STOCKHOLM, Sweden, JAN. 26, 2004 (Zenit.org).- The Catholic bishop of Stockholm thinks the Church in Sweden has weathered the most intense period of secularization and is on the way to something new.
Bishop Anders Arborelius, leader of what he calls “a very hopeful little group of Catholics in Sweden,” shared with ZENIT the reasons for his hope: an increasing interest among young people in vocations, a society that is more open to spiritual life, and a growing acknowledgment of the Church in ecumenical and secular settings.
Q: What are the greatest challenges facing the Church in Sweden?
Bishop Arborelius: The general secular atmosphere in Sweden is the main challenge for all religious — the materialistic, hedonistic and individualistic way of life makes it difficult for all believers.
For us Catholics there is a special challenge: Most of us come from different countries and cultures and we have to grow into one family.
There are also, still today, some prejudices against Catholics, who are regarded as something foreign, non-Swedish. I often get the question: “Are you a real Swede?” Many children of immigrants want to be as Swedish as possible, so their Catholic faith seems to be a hindrance to them.
At the same time, there is a growing openness to spiritual life in Sweden. People are getting tired of secularization. This is a very hopeful challenge to us — we have to be more open to evangelization in an adequate way.
Q: Are those challenges exacerbated by the growing secularization in Europe, as demonstrated by the opposition to mentioning Christianity in the draft of the continent’s Constitution?
Bishop Arborelius: No, I do not think so. Even if Sweden is a member of EU, most people tend to think about Sweden as an entity of its own. There has been very little interest in the discussion that took place about the draft of the Constitution.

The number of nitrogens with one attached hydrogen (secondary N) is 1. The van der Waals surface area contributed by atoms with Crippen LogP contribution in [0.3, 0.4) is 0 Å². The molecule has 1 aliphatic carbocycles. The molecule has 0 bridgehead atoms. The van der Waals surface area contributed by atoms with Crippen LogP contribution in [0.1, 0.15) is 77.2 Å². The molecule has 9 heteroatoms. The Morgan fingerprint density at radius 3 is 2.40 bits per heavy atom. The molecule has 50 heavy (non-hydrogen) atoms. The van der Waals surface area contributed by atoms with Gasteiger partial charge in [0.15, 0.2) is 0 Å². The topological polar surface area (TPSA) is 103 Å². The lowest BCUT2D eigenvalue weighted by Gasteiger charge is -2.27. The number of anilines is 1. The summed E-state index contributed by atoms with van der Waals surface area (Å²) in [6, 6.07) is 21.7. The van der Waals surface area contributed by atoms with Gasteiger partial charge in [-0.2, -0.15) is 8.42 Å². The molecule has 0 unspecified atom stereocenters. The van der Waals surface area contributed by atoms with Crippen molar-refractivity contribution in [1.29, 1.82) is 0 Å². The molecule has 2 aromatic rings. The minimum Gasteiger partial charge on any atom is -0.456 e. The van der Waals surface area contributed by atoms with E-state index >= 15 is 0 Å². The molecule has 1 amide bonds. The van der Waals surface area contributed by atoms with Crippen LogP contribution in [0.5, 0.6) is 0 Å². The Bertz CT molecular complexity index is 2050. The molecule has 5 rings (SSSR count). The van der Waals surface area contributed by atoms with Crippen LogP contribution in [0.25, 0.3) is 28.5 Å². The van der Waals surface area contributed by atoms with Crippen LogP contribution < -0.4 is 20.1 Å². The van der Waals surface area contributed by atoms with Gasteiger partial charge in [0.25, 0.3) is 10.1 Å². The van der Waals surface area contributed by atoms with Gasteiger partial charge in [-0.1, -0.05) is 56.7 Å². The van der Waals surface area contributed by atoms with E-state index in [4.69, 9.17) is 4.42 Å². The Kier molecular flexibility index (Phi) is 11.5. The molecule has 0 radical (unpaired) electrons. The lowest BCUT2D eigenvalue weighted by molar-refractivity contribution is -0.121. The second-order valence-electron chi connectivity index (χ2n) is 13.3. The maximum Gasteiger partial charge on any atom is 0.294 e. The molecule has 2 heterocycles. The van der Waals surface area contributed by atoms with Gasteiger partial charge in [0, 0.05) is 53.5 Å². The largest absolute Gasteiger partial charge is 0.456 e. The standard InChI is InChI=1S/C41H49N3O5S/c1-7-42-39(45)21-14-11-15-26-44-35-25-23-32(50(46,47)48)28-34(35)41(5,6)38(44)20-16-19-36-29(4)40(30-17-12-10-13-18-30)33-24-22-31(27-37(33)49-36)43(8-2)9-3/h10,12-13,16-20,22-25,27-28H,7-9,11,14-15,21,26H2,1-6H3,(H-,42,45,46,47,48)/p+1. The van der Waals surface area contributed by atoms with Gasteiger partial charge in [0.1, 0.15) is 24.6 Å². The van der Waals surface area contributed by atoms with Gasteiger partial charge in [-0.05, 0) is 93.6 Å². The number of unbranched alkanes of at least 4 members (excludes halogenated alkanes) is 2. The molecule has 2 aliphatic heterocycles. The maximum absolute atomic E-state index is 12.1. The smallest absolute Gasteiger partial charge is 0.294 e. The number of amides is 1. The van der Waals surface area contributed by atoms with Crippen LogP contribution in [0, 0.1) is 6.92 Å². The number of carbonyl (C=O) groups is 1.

Sweden is also more secularized than most other countries in the EU, so I think we have already passed through the most intense phase of this process and are on one way to something new.
Q: What do you consider hopeful developments for the Church in Sweden?
Bishop Arborelius: The growing interest in spiritual life and values in society is very hopeful. It is possible to speak about Jesus again, as was proved when we had a discussion about him in Svenska Dagbladet, one of the mayor daily papers of Stockholm, in the beginning of 2003. Catholics are becoming more active in the intellectual and spiritual discussions in the public arena.
Our church is still growing. In many places, the faithful long for a church building of their own. Even though our economical situation has improved — since 2000 we have been allowed to get the fees from our members through the tax system — we have no possibilities to build churches where they are needed.
Q: Have the Swedish youth responded to Pope John Paul II’s outreach to young people through World Youth Days and the like?
Bishop Arborelius: Yes, a good number of our young Catholics have attended the World Youth Days, and we see that they are under the impact of the person and message of the Holy Father — it is obvious that some of our young Catholics are very much influenced by him.
We also have organized Youth Days for the diocese in the years in between the World Youth Days.
Q: How are your relations with the Lutheran faith community in Sweden?
Bishop Arborelius: On the personal level the relations are excellent; for example, we make use of more than 50 Lutheran churches regularly, because we do not have enough churches.
Unfortunately, the internal divisions in the Lutheran church make it difficult to establish deeper ecumenical relationships. Lately, there are many dogmatic and ethical issues that have been more difficult to cope with. Still, there are also hopeful signs thanks to the ecumenism of spirituality.
Q: What can be done to evangelize the people of good will in your country? In the rest of the EU nations?
Bishop Arborelius: I think that the most important way of evangelizing in the Sweden of today is through contacts in everyday life, such as at work.
The witness of a really committed Catholic can work wonders. Also the voice of the Church on contemporary issues — peace, ethics and the dignity of life — is very important.
Above all, spiritual guidance is very much needed. Our contemplative communities are forces of evangelization.
As to the other countries of the EU, they are very different and I cannot see any common strategy of evangelization.
Q: What are your hopes for the Church in Sweden in the future?
Bishop Arborelius: We are a very hopeful little group of Catholics in Sweden. There even seems to be a growing interest among young people for vocations, especially religious life. We see that our Church is becoming more accepted as a part of society and even more so as part of the ecumenical scene.
There are always conversions, including those of male and female Protestant pastors, and baptism of adults. During this year of Jubilee — St. Bridget’s 700th year, our diocese’s 50th year — we have grown in unity. Hopefully we also will grow in our desire to be a more evangelizing community.